What’s All This About No-Bid Contracts Anyway?

There’s been a lot of talk (and some shenanigans) about the “no-bid” provisions in the proposed Costa Mesa charter.  The Council insists there’s no such thing as “no-bid” contracts or purchases, but there are.

Here is the real story.

What State Law Says

California’s Public Contract Code was enacted by the State legislature to, among other things, “eliminate favoritism, fraud, and corruption in the awarding of public contracts.”  (Public Contract Code Section 100 – emphasis added)

Other objectives are, “Ensuring full compliance with competitive bidding statutes as a means of protecting the public from misuse of public funds” and “To provide all qualified bidders with a fair opportunity to enter into the bidding process, thereby stimulating competition in a manner conducive to sound fiscal practices.”  (Public Contract Code Section 100 – emphasis added))

Allows public works contracts of $45,000 or less to be issued without competitive public bidding.  (Section 22032(a))

Requires public works contracts between $45,000 and $175,000 to be let by informal bidding procedures.  (Section 22032(b))

Requires public works contracts exceeding $175,000 to be let by formal bidding procedures.  (Section 22032(c))

Prohibits splitting a project into smaller parts to avoid exceeding the limits established for competitive bidding.  (Section 22033)


What the Costa Mesa Municipal Code Says (Today)

Requires all public works projects (except for maintenance) to be bid (or be exempt from bidding) in accordance with the State’s Public Contract Code Section 22032.

Prohibits splitting a project into smaller parts to avoid exceeding the limits established for competitive bidding.

Allows purchases of less than $5,000 to be made without competitive bidding. (CMMC Section 2-165)

Requires purchases between $5,000 and $50,000 to be made according to an informal bidding process.  (CMMC Section 2-167)

Requires purchases exceeding $50,000 to be made according to a formal process involving competitive bids.  (CMMC Section 2-166)

Note: The provisions of the Municipal Code may be changed at any time, by a majority vote of the City Council (3 Council members), as long as the change complies with other applicable laws or regulations (state law now, or city charter if adopted).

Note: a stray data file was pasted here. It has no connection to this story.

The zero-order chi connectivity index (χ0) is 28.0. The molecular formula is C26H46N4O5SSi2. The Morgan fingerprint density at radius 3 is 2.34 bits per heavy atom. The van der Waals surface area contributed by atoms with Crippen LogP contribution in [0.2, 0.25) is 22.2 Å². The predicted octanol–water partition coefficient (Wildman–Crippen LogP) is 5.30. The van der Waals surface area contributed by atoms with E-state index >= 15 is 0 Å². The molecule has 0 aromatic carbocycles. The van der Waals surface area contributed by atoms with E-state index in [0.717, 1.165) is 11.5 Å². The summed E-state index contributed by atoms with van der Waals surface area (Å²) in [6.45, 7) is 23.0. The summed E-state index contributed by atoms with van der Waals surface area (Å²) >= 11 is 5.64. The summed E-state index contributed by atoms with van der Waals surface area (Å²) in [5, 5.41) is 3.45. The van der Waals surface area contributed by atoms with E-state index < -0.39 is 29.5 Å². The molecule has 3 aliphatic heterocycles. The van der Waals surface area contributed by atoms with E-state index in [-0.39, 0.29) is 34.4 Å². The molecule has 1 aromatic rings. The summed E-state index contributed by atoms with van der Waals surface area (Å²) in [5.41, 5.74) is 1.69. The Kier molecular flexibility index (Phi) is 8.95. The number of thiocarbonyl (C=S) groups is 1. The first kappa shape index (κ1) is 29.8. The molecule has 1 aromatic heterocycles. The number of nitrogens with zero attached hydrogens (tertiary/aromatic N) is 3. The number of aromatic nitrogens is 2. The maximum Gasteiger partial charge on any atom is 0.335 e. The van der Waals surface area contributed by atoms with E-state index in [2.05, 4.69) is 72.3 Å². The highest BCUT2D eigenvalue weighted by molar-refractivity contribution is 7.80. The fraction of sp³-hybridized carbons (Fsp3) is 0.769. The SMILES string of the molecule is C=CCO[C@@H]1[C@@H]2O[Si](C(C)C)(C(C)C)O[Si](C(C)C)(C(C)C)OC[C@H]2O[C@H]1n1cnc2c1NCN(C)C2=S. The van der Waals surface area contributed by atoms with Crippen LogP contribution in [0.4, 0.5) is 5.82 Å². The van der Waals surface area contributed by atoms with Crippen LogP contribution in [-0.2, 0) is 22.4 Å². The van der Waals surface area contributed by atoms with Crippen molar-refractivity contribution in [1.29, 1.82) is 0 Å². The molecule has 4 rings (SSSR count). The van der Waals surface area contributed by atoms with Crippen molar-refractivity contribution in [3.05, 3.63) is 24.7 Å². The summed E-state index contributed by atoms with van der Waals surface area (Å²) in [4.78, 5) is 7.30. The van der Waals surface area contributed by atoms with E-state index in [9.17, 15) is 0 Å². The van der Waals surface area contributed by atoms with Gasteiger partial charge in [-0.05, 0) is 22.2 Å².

What the proposed charter says

The proposed charter says, “the City is exempt from the provisions of all California statutes regulating public contracting and purchasing” for projects and purchases that are considered “municipal affairs” and are funded only by City revenue sources (no state or federal funding).  (Section 401(b))

The proposed charter requires the City Council to annually “set a value at which Municipal Public Works Contracts shall be exempt from formal public bidding” and requires the City Council to adopt procedures to ensure “the best value and quality of work is being obtained.”  (Section 401(c))


What it Means

If adopted, the proposed charter would allow 3 members of the City Council to remove current competitive bidding requirements for purchases and contracts and replace them with an unspecified limit to be determined by a vote of 3 Council members.  It could be $6,000 or it could be $6 Million – the charter doesn’t say.

The Municipal Code sections that currently regulate purchases and public works contracts may be amended or deleted by a vote of 3 Council members, and any new limits may be adopted by ordinance (requires notice, two public hearings and a 30-day “referendum” period before the ordinance is effective) or by resolution (no notice required, effective immediately, not subject to referendum).

In summary, if the charter is adopted, 3 members of the City Council will have unlimited authority to allow for “no-bid” contracts.  Removing, or greatly increasing, the caps on contracts not requiring competitive bidding opens the door to favoritism, fraud, and corruption in the awarding of public contracts.

Remember, when thinking about the proposed charter, it’s not what the Council tells you it says, but what it actually says (or doesn’t say, or leaves open for City Council decision).

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